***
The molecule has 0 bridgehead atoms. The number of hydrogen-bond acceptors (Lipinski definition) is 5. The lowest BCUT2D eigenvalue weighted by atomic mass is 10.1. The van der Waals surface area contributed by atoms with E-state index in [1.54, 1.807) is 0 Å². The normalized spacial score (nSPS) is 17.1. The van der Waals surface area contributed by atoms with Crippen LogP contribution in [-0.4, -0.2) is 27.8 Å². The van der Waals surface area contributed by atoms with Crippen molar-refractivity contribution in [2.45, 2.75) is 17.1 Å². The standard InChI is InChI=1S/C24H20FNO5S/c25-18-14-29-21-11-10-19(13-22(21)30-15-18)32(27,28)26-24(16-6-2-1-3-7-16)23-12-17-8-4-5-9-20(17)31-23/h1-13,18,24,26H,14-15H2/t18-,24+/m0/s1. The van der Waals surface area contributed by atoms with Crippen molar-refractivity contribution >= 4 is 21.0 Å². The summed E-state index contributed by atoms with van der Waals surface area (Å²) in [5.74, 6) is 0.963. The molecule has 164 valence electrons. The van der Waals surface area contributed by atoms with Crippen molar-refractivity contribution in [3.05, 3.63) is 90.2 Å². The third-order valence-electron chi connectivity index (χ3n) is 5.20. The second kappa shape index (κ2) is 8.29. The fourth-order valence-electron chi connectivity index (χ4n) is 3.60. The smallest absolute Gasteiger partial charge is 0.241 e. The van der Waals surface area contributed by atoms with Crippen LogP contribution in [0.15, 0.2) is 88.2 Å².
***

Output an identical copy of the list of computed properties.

The molecule has 0 bridgehead atoms. The number of hydrogen-bond acceptors (Lipinski definition) is 5. The lowest BCUT2D eigenvalue weighted by atomic mass is 10.1. The van der Waals surface area contributed by atoms with E-state index in [1.54, 1.807) is 0 Å². The normalized spacial score (nSPS) is 17.1. The van der Waals surface area contributed by atoms with Crippen LogP contribution in [-0.4, -0.2) is 27.8 Å². The van der Waals surface area contributed by atoms with Crippen molar-refractivity contribution in [2.45, 2.75) is 17.1 Å². The standard InChI is InChI=1S/C24H20FNO5S/c25-18-14-29-21-11-10-19(13-22(21)30-15-18)32(27,28)26-24(16-6-2-1-3-7-16)23-12-17-8-4-5-9-20(17)31-23/h1-13,18,24,26H,14-15H2/t18-,24+/m0/s1. The van der Waals surface area contributed by atoms with Crippen molar-refractivity contribution >= 4 is 21.0 Å². The summed E-state index contributed by atoms with van der Waals surface area (Å²) in [5.74, 6) is 0.963. The molecule has 164 valence electrons. The van der Waals surface area contributed by atoms with Crippen molar-refractivity contribution in [3.05, 3.63) is 90.2 Å². The third-order valence-electron chi connectivity index (χ3n) is 5.20. The second kappa shape index (κ2) is 8.29. The fourth-order valence-electron chi connectivity index (χ4n) is 3.60. The smallest absolute Gasteiger partial charge is 0.241 e. The van der Waals surface area contributed by atoms with Crippen LogP contribution in [0.15, 0.2) is 88.2 Å².